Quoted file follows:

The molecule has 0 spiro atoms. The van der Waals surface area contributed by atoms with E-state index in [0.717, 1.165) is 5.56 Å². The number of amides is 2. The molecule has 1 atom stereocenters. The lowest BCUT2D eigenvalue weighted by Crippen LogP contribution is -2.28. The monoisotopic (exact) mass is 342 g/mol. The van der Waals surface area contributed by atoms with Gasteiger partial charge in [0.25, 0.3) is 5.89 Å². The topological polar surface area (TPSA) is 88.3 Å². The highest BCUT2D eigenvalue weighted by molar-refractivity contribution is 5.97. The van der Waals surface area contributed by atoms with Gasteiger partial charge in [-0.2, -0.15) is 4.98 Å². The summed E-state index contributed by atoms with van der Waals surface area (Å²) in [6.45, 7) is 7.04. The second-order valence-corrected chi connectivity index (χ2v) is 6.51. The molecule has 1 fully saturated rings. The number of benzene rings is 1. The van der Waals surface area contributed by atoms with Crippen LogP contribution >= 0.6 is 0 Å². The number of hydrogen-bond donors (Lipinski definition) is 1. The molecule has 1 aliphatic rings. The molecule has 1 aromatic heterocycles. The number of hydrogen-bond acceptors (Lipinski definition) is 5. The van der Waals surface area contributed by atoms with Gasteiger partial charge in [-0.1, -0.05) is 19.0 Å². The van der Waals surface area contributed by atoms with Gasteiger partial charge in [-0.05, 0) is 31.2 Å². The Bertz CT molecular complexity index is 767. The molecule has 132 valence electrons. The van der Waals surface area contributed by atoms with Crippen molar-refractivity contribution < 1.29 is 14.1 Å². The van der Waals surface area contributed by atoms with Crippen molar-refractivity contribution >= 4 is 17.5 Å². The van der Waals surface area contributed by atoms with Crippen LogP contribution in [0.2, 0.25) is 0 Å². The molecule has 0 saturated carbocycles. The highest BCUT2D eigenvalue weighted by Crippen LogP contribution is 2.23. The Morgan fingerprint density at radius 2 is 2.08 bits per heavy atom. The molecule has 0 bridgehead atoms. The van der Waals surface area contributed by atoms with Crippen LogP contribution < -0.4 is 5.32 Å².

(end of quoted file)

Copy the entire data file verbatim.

The molecule has 0 spiro atoms. The van der Waals surface area contributed by atoms with E-state index in [0.717, 1.165) is 5.56 Å². The number of amides is 2. The molecule has 1 atom stereocenters. The lowest BCUT2D eigenvalue weighted by Crippen LogP contribution is -2.28. The monoisotopic (exact) mass is 342 g/mol. The van der Waals surface area contributed by atoms with Gasteiger partial charge in [0.25, 0.3) is 5.89 Å². The topological polar surface area (TPSA) is 88.3 Å². The highest BCUT2D eigenvalue weighted by molar-refractivity contribution is 5.97. The van der Waals surface area contributed by atoms with Gasteiger partial charge in [-0.2, -0.15) is 4.98 Å². The summed E-state index contributed by atoms with van der Waals surface area (Å²) in [6.45, 7) is 7.04. The second-order valence-corrected chi connectivity index (χ2v) is 6.51. The molecule has 1 fully saturated rings. The number of benzene rings is 1. The van der Waals surface area contributed by atoms with Crippen LogP contribution >= 0.6 is 0 Å². The number of hydrogen-bond donors (Lipinski definition) is 1. The molecule has 1 aliphatic rings. The molecule has 1 aromatic heterocycles. The number of hydrogen-bond acceptors (Lipinski definition) is 5. The van der Waals surface area contributed by atoms with Gasteiger partial charge in [-0.1, -0.05) is 19.0 Å². The van der Waals surface area contributed by atoms with Gasteiger partial charge in [-0.05, 0) is 31.2 Å². The Bertz CT molecular complexity index is 767. The molecule has 132 valence electrons. The van der Waals surface area contributed by atoms with Crippen molar-refractivity contribution < 1.29 is 14.1 Å². The van der Waals surface area contributed by atoms with Crippen molar-refractivity contribution >= 4 is 17.5 Å². The van der Waals surface area contributed by atoms with Crippen LogP contribution in [0.2, 0.25) is 0 Å². The molecule has 0 saturated carbocycles. The highest BCUT2D eigenvalue weighted by Crippen LogP contribution is 2.23. The Morgan fingerprint density at radius 2 is 2.08 bits per heavy atom. The molecule has 0 bridgehead atoms. The van der Waals surface area contributed by atoms with Crippen LogP contribution < -0.4 is 5.32 Å².